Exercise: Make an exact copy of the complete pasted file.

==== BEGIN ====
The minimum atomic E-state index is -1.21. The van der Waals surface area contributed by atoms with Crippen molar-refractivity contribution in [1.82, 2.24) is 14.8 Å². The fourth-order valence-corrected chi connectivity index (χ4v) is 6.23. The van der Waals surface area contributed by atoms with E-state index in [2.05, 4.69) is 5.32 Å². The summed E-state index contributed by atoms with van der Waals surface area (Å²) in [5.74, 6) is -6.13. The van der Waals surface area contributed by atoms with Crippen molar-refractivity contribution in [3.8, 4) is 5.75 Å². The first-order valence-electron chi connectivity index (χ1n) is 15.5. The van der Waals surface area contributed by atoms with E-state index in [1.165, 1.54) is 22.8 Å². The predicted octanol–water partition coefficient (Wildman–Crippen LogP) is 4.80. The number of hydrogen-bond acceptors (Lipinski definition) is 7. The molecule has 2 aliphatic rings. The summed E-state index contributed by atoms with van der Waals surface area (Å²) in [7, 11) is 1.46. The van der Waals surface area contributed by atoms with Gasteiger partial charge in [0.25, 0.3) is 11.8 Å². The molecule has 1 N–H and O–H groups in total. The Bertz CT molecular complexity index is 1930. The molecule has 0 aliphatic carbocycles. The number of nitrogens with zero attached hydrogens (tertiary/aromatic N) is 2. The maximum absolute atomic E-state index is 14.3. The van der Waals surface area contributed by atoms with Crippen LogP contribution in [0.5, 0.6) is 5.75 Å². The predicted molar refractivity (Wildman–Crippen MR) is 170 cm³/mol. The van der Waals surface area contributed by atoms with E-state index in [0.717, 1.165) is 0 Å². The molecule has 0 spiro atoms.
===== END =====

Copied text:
The minimum atomic E-state index is -1.21. The van der Waals surface area contributed by atoms with Crippen molar-refractivity contribution in [1.82, 2.24) is 14.8 Å². The fourth-order valence-corrected chi connectivity index (χ4v) is 6.23. The van der Waals surface area contributed by atoms with E-state index in [2.05, 4.69) is 5.32 Å². The summed E-state index contributed by atoms with van der Waals surface area (Å²) in [5.74, 6) is -6.13. The van der Waals surface area contributed by atoms with Crippen molar-refractivity contribution in [3.8, 4) is 5.75 Å². The first-order valence-electron chi connectivity index (χ1n) is 15.5. The van der Waals surface area contributed by atoms with E-state index in [1.165, 1.54) is 22.8 Å². The predicted octanol–water partition coefficient (Wildman–Crippen LogP) is 4.80. The number of hydrogen-bond acceptors (Lipinski definition) is 7. The molecule has 2 aliphatic rings. The summed E-state index contributed by atoms with van der Waals surface area (Å²) in [7, 11) is 1.46. The van der Waals surface area contributed by atoms with Gasteiger partial charge in [0.25, 0.3) is 11.8 Å². The molecule has 1 N–H and O–H groups in total. The Bertz CT molecular complexity index is 1930. The molecule has 0 aliphatic carbocycles. The number of nitrogens with zero attached hydrogens (tertiary/aromatic N) is 2. The maximum absolute atomic E-state index is 14.3. The van der Waals surface area contributed by atoms with Crippen LogP contribution in [0.5, 0.6) is 5.75 Å². The predicted molar refractivity (Wildman–Crippen MR) is 170 cm³/mol. The van der Waals surface area contributed by atoms with E-state index in [0.717, 1.165) is 0 Å². The molecule has 0 spiro atoms.